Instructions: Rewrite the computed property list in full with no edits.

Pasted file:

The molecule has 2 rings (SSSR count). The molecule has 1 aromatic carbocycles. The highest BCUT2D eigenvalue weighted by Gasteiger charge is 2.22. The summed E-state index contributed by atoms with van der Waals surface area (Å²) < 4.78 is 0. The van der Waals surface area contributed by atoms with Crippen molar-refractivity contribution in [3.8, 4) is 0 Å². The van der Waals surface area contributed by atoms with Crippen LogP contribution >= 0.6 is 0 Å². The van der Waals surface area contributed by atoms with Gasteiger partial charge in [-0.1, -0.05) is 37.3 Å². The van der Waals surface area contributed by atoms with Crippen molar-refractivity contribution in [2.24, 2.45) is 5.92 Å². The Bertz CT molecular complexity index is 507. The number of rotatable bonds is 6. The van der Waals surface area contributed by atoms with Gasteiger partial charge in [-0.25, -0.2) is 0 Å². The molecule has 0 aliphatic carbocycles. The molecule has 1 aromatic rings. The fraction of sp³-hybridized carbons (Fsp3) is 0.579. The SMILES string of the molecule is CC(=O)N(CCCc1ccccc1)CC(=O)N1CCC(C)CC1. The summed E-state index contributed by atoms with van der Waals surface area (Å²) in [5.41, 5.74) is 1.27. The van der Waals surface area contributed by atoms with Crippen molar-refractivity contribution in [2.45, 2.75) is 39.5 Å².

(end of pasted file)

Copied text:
The molecule has 2 rings (SSSR count). The molecule has 1 aromatic carbocycles. The highest BCUT2D eigenvalue weighted by Gasteiger charge is 2.22. The summed E-state index contributed by atoms with van der Waals surface area (Å²) < 4.78 is 0. The van der Waals surface area contributed by atoms with Crippen molar-refractivity contribution in [3.8, 4) is 0 Å². The van der Waals surface area contributed by atoms with Crippen LogP contribution >= 0.6 is 0 Å². The van der Waals surface area contributed by atoms with Gasteiger partial charge in [-0.1, -0.05) is 37.3 Å². The van der Waals surface area contributed by atoms with Crippen molar-refractivity contribution in [2.24, 2.45) is 5.92 Å². The Bertz CT molecular complexity index is 507. The number of rotatable bonds is 6. The van der Waals surface area contributed by atoms with Gasteiger partial charge in [-0.25, -0.2) is 0 Å². The molecule has 0 aliphatic carbocycles. The molecule has 1 aromatic rings. The fraction of sp³-hybridized carbons (Fsp3) is 0.579. The SMILES string of the molecule is CC(=O)N(CCCc1ccccc1)CC(=O)N1CCC(C)CC1. The summed E-state index contributed by atoms with van der Waals surface area (Å²) in [5.41, 5.74) is 1.27. The van der Waals surface area contributed by atoms with Crippen molar-refractivity contribution in [2.45, 2.75) is 39.5 Å².